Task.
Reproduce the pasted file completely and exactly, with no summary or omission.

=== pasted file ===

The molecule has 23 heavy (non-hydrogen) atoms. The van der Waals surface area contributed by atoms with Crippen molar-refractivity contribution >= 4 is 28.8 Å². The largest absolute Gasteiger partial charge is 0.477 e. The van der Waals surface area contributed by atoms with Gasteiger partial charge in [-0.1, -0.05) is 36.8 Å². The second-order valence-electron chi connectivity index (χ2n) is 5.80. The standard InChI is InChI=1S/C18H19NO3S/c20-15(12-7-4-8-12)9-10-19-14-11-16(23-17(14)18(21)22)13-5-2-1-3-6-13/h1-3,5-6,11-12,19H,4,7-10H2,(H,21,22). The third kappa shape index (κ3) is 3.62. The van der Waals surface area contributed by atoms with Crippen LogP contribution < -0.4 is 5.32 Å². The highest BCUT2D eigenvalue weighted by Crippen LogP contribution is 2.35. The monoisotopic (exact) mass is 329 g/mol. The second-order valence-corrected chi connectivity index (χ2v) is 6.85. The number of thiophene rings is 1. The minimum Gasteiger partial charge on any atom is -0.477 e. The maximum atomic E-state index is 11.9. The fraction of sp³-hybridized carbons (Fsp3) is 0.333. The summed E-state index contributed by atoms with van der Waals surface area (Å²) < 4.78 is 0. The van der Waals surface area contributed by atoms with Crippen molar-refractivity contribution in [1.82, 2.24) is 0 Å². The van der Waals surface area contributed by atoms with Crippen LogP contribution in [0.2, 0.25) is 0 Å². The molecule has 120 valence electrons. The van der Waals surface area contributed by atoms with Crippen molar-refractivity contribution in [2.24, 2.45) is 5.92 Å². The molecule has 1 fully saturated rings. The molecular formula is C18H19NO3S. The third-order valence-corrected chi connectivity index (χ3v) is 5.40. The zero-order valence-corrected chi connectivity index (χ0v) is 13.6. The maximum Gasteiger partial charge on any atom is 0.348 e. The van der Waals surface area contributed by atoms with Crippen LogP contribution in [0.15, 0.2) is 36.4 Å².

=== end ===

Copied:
The molecule has 23 heavy (non-hydrogen) atoms. The van der Waals surface area contributed by atoms with Crippen molar-refractivity contribution >= 4 is 28.8 Å². The largest absolute Gasteiger partial charge is 0.477 e. The van der Waals surface area contributed by atoms with Gasteiger partial charge in [-0.1, -0.05) is 36.8 Å². The second-order valence-electron chi connectivity index (χ2n) is 5.80. The standard InChI is InChI=1S/C18H19NO3S/c20-15(12-7-4-8-12)9-10-19-14-11-16(23-17(14)18(21)22)13-5-2-1-3-6-13/h1-3,5-6,11-12,19H,4,7-10H2,(H,21,22). The third kappa shape index (κ3) is 3.62. The van der Waals surface area contributed by atoms with Crippen LogP contribution < -0.4 is 5.32 Å². The highest BCUT2D eigenvalue weighted by Crippen LogP contribution is 2.35. The monoisotopic (exact) mass is 329 g/mol. The second-order valence-corrected chi connectivity index (χ2v) is 6.85. The number of thiophene rings is 1. The minimum Gasteiger partial charge on any atom is -0.477 e. The maximum atomic E-state index is 11.9. The fraction of sp³-hybridized carbons (Fsp3) is 0.333. The summed E-state index contributed by atoms with van der Waals surface area (Å²) < 4.78 is 0. The van der Waals surface area contributed by atoms with Crippen molar-refractivity contribution in [1.82, 2.24) is 0 Å². The van der Waals surface area contributed by atoms with Crippen LogP contribution in [0.2, 0.25) is 0 Å². The molecule has 120 valence electrons. The van der Waals surface area contributed by atoms with Crippen molar-refractivity contribution in [2.24, 2.45) is 5.92 Å². The molecule has 1 fully saturated rings. The molecular formula is C18H19NO3S. The third-order valence-corrected chi connectivity index (χ3v) is 5.40. The zero-order valence-corrected chi connectivity index (χ0v) is 13.6. The maximum Gasteiger partial charge on any atom is 0.348 e. The van der Waals surface area contributed by atoms with Crippen LogP contribution in [0.15, 0.2) is 36.4 Å².